The Animal Welfare Board of India has objected to a proposal by the Ministry of Environment, Forests and Climate Change to hold a seminar on the improvement of gaushalas or cow shelters in the country. The seminar that the ministry proposes to hold on May 16 is to discuss three main topics – how to increase milk production of Indian bred cows, how to provide nutritious fodder so as to obtain optimum milk production and how to make non-productive cows financially sustainable. From the brief that the ministry has sent the board, the seminar seems to skirt the hot topic of the current crisis of cattle in this year’s drought.
The gaushala seminar was first proposed by the animal welfare board itself to discuss the limited point of how to modernise the shelters to make them at least partially self sustainable. The ministry stepped in and expanded the scope of the meeting to include the subject of increasing the milk productivity of indigenous Indian breeds and how to also provide them good quality fodder.
A Rs 20 lakh meeting
The board had initially planned to spend around Rs 4 lakhs to invite only 10 or 15 of the biggest gaushalas in each state that could then pass on information to smaller organisations. The ministry has now asked the board to release Rs 20 lakhs to invite all 2,000 government-recognised gaushalas to the event.
“We have no budget for that. We are a small body,” said the animal welfare board’s chairman RM Kharb. “We may be able to spend about Rs 10-12 lakhs to help animals in natural calamity, which is nothing if you think about it. Animals need much more for their feeding, for their medical care and more.”
It is smack in the middle of a natural calamity – one of the worst droughts in recent years for many parts of India – that this seminar is being held. In bone dry Bundelkhand, farmers struggling to feed themselves have been abandoning their cattle in the hope that the animals will survive by foraging for food.
Cattle in crisis
“In any village you go to, you hear that at least 100 cows have died in the last two months,” said Abhishek Mishra who runs a non-profit in Mahoba district in Bundelkhand.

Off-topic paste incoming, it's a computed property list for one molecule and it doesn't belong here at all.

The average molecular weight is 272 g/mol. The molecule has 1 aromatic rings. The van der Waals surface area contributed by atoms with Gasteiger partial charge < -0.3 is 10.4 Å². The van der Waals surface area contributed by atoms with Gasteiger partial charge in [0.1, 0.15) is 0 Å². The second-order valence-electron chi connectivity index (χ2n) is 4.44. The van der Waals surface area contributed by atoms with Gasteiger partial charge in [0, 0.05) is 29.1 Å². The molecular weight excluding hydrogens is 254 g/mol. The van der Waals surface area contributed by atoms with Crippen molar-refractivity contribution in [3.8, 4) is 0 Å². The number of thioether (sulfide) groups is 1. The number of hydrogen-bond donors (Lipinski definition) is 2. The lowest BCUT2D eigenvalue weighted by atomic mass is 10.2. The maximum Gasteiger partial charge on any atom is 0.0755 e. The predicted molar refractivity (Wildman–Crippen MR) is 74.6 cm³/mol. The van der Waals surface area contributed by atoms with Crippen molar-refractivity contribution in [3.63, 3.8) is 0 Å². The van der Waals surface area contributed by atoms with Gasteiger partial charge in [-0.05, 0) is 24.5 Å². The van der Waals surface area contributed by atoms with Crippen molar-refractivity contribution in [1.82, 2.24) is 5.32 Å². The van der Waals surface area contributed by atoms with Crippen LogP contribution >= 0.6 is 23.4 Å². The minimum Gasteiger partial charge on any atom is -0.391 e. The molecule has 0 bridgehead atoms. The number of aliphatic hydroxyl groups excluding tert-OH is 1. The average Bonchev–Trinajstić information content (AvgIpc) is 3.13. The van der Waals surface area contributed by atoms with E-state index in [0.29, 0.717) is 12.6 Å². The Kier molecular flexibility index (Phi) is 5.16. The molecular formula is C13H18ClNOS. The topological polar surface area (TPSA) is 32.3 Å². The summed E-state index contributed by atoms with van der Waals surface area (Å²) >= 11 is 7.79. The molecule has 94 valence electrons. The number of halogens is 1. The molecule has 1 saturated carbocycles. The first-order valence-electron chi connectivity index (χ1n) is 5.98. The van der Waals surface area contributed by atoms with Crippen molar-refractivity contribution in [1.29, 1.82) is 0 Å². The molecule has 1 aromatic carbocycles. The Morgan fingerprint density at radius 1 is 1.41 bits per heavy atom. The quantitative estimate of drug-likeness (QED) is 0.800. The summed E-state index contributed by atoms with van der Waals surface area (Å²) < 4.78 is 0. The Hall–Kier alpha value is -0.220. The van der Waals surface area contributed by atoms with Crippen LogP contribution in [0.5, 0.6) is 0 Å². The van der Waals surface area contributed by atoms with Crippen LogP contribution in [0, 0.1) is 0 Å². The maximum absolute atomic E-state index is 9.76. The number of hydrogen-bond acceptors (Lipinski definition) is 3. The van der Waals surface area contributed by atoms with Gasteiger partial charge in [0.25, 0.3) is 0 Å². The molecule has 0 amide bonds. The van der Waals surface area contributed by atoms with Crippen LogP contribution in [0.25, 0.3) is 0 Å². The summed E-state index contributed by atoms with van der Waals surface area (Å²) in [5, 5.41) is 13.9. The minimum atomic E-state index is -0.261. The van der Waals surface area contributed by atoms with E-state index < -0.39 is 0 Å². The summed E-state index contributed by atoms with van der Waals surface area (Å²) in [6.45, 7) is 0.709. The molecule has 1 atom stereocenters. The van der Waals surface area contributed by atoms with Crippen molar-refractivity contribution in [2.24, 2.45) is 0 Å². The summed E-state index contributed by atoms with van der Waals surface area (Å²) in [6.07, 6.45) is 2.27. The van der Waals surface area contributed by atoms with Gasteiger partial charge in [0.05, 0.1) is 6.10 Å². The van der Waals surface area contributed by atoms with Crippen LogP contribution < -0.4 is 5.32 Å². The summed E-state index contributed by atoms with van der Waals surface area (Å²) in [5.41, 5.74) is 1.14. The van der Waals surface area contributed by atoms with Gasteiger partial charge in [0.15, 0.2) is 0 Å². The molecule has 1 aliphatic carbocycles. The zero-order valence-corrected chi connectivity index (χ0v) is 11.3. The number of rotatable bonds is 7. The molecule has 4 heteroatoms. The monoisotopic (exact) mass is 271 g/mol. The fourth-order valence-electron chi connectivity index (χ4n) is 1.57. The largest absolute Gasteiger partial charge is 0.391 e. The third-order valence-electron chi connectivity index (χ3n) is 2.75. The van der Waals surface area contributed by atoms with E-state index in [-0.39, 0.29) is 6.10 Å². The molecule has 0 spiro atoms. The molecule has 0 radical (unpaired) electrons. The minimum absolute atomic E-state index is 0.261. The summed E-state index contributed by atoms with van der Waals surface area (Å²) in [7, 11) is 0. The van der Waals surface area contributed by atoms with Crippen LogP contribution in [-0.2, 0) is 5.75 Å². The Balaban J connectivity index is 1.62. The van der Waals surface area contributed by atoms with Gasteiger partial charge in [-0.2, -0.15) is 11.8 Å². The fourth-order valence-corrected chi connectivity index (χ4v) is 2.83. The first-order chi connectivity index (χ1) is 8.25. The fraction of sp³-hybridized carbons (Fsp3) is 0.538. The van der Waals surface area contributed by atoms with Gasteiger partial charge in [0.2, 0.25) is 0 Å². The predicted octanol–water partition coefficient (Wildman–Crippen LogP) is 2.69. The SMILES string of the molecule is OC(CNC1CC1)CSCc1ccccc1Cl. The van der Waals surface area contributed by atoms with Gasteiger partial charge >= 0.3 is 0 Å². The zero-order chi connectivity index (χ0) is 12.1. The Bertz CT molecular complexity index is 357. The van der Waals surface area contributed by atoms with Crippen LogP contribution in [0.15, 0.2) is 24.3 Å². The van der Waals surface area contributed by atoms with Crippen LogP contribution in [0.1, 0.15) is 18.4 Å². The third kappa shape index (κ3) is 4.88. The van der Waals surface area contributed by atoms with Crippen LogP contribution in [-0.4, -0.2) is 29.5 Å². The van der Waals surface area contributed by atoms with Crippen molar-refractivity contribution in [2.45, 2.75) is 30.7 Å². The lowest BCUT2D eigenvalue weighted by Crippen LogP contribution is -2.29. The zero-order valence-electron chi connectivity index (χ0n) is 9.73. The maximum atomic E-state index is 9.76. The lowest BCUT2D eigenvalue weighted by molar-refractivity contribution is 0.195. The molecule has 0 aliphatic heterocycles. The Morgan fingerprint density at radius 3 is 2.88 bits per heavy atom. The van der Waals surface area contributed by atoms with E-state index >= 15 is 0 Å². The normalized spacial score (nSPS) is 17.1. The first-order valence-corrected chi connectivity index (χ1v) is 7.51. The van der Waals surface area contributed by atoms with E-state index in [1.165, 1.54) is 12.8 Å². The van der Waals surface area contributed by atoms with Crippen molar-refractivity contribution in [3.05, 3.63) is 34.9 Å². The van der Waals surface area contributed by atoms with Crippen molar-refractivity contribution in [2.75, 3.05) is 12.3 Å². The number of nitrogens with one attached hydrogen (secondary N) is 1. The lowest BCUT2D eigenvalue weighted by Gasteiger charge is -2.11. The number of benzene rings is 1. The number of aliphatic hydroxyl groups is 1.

Reports of cattle deaths have also been coming from Uttar Pradesh. In Rajasthan, people scared of selling cattle due to the presence of cow protectionist vigilante groups are abandoning the animals they cannot care for any more. The state government has sanctioned Rs 1 crore to arrange water and feed for cattle in its drought-affected districts.
More than 65,000 heads of cattle in Telangana are at risk from heat, thirst and starvation. “Everyone is running around to get food and water. We have to call farmers bringing paddy two or three times a day to make sure we get fodder,” said Mahesh Agarwal, president of the Telangana Gaushala Federation that is a body of 120 gaushalas, some recognised by the animal welfare board and about 60 registered in the state. The federation has been pleading for the state government’s assistance in procuring water and fodder for cattle.
Animal welfare board protests
The animal welfare board’s chairman RM Kharb has written to the ministry asking that the seminar be postponed to later in the year. “Almost the entire country is facing severe drought like conditions and most of the Gaushalas with whom I had an informal interaction expressed strong reservations to attend the Seminar at this time of the year due to unexpected sudden developments of drought like conditions when they are engaged in meeting the acute shortage of water and fodder for animals. They all requested that the National Seminar should be postponed preferably to October / November 2016 when the weather will be more congenial,” Kharb said in his letter.
Kharb also points out that increasing milk productivity and improving fodder quality are concerns of the Department of Animal Husbandry and Ministry of Agriculture and if the ambit of the seminar must include these topics, then these two bodies must help to organise the event. The animal welfare board is only willing to look after the areas related to the care of unproductive cattle in gaushalas.
The board is uncertain of having a useful seminar at such short notice and on the same day as the Tamil Nadu elections, which might exclude board members and NGOs in the state from attending.
Officials at the environment ministry told Scroll that the details of the seminar were still being finalised.
'Train gaushalas at the grassroots'
Asked about what he thought about this proposed gaushala seminar, Mishra in Bundelkhand said that the present crisis highlights why people should be given information on increasing productivity at gaushalas and making them sustainable. But he didn’t see the point of having such training in Delhi. “If they spent this money [that they are spending on the seminar] on giving training here at the grassroots level, then there would be some benefit,” he said.
“There is no time for a seminar like this and there is no need also,” said Agarwal of the Telangana Gaushala Federation.
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